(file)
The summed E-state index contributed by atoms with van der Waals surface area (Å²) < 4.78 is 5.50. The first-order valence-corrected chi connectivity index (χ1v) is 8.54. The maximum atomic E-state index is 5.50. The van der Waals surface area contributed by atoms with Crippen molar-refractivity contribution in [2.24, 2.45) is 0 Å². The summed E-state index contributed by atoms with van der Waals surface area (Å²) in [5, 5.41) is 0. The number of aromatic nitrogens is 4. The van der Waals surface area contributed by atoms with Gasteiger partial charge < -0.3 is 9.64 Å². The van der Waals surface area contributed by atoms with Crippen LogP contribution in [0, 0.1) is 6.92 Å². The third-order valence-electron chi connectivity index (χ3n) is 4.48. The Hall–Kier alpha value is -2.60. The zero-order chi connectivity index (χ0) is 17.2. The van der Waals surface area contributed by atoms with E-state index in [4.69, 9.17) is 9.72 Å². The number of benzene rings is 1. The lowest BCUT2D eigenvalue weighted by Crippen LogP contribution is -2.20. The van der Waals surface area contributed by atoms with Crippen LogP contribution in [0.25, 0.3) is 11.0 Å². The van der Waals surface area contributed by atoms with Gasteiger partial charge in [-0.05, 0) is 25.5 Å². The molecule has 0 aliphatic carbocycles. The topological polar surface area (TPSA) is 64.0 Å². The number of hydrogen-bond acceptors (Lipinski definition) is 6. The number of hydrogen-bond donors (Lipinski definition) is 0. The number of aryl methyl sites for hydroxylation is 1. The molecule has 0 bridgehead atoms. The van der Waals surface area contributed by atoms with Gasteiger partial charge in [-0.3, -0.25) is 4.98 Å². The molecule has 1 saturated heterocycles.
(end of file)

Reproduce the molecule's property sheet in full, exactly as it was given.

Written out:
The summed E-state index contributed by atoms with van der Waals surface area (Å²) < 4.78 is 5.50. The first-order valence-corrected chi connectivity index (χ1v) is 8.54. The maximum atomic E-state index is 5.50. The van der Waals surface area contributed by atoms with Crippen molar-refractivity contribution in [2.24, 2.45) is 0 Å². The summed E-state index contributed by atoms with van der Waals surface area (Å²) in [5, 5.41) is 0. The number of aromatic nitrogens is 4. The van der Waals surface area contributed by atoms with Gasteiger partial charge < -0.3 is 9.64 Å². The van der Waals surface area contributed by atoms with Crippen LogP contribution in [0, 0.1) is 6.92 Å². The third-order valence-electron chi connectivity index (χ3n) is 4.48. The Hall–Kier alpha value is -2.60. The zero-order chi connectivity index (χ0) is 17.2. The van der Waals surface area contributed by atoms with E-state index in [4.69, 9.17) is 9.72 Å². The number of benzene rings is 1. The lowest BCUT2D eigenvalue weighted by Crippen LogP contribution is -2.20. The van der Waals surface area contributed by atoms with Crippen LogP contribution in [0.25, 0.3) is 11.0 Å². The van der Waals surface area contributed by atoms with Gasteiger partial charge in [-0.05, 0) is 25.5 Å². The molecule has 0 aliphatic carbocycles. The topological polar surface area (TPSA) is 64.0 Å². The number of hydrogen-bond acceptors (Lipinski definition) is 6. The number of hydrogen-bond donors (Lipinski definition) is 0. The number of aryl methyl sites for hydroxylation is 1. The molecule has 0 bridgehead atoms. The van der Waals surface area contributed by atoms with Gasteiger partial charge in [-0.3, -0.25) is 4.98 Å². The molecule has 1 saturated heterocycles.